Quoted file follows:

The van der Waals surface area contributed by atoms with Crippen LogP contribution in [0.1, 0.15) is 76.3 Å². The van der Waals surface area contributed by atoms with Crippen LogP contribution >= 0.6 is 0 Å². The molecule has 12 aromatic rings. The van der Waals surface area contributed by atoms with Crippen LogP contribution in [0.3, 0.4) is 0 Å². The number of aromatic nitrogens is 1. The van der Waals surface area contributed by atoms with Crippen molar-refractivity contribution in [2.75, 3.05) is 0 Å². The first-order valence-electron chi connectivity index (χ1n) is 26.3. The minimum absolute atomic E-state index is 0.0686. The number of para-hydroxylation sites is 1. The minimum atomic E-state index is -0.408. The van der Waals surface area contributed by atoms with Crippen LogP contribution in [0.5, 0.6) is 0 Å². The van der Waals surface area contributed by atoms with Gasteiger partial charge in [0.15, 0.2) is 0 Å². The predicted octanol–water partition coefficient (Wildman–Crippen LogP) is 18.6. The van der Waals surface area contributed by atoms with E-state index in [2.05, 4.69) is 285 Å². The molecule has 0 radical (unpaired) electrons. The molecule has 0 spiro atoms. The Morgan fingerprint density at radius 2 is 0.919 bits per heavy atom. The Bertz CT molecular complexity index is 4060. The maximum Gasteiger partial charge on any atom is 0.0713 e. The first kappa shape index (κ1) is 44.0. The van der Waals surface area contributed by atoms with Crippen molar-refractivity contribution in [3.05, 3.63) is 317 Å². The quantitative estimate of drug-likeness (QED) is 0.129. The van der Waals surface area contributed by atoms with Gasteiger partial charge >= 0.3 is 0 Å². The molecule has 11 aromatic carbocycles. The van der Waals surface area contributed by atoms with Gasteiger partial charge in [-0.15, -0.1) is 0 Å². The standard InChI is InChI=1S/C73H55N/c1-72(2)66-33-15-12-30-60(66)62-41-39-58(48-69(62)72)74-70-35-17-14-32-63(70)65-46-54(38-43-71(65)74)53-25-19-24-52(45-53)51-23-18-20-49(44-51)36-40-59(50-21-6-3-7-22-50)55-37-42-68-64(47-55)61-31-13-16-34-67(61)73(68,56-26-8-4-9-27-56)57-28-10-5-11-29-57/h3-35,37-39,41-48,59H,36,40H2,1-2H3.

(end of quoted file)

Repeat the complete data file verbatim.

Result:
The van der Waals surface area contributed by atoms with Crippen LogP contribution in [0.1, 0.15) is 76.3 Å². The van der Waals surface area contributed by atoms with Crippen LogP contribution >= 0.6 is 0 Å². The molecule has 12 aromatic rings. The van der Waals surface area contributed by atoms with Crippen LogP contribution in [0.3, 0.4) is 0 Å². The number of aromatic nitrogens is 1. The van der Waals surface area contributed by atoms with Crippen molar-refractivity contribution in [2.75, 3.05) is 0 Å². The first-order valence-electron chi connectivity index (χ1n) is 26.3. The minimum absolute atomic E-state index is 0.0686. The number of para-hydroxylation sites is 1. The minimum atomic E-state index is -0.408. The van der Waals surface area contributed by atoms with Crippen LogP contribution in [0.5, 0.6) is 0 Å². The van der Waals surface area contributed by atoms with Gasteiger partial charge in [0.15, 0.2) is 0 Å². The predicted octanol–water partition coefficient (Wildman–Crippen LogP) is 18.6. The van der Waals surface area contributed by atoms with E-state index in [2.05, 4.69) is 285 Å². The molecule has 0 radical (unpaired) electrons. The molecule has 0 spiro atoms. The Morgan fingerprint density at radius 2 is 0.919 bits per heavy atom. The Bertz CT molecular complexity index is 4060. The maximum Gasteiger partial charge on any atom is 0.0713 e. The first kappa shape index (κ1) is 44.0. The van der Waals surface area contributed by atoms with Crippen molar-refractivity contribution in [3.05, 3.63) is 317 Å². The quantitative estimate of drug-likeness (QED) is 0.129. The van der Waals surface area contributed by atoms with Gasteiger partial charge >= 0.3 is 0 Å². The molecule has 11 aromatic carbocycles. The van der Waals surface area contributed by atoms with Gasteiger partial charge in [-0.15, -0.1) is 0 Å². The standard InChI is InChI=1S/C73H55N/c1-72(2)66-33-15-12-30-60(66)62-41-39-58(48-69(62)72)74-70-35-17-14-32-63(70)65-46-54(38-43-71(65)74)53-25-19-24-52(45-53)51-23-18-20-49(44-51)36-40-59(50-21-6-3-7-22-50)55-37-42-68-64(47-55)61-31-13-16-34-67(61)73(68,56-26-8-4-9-27-56)57-28-10-5-11-29-57/h3-35,37-39,41-48,59H,36,40H2,1-2H3.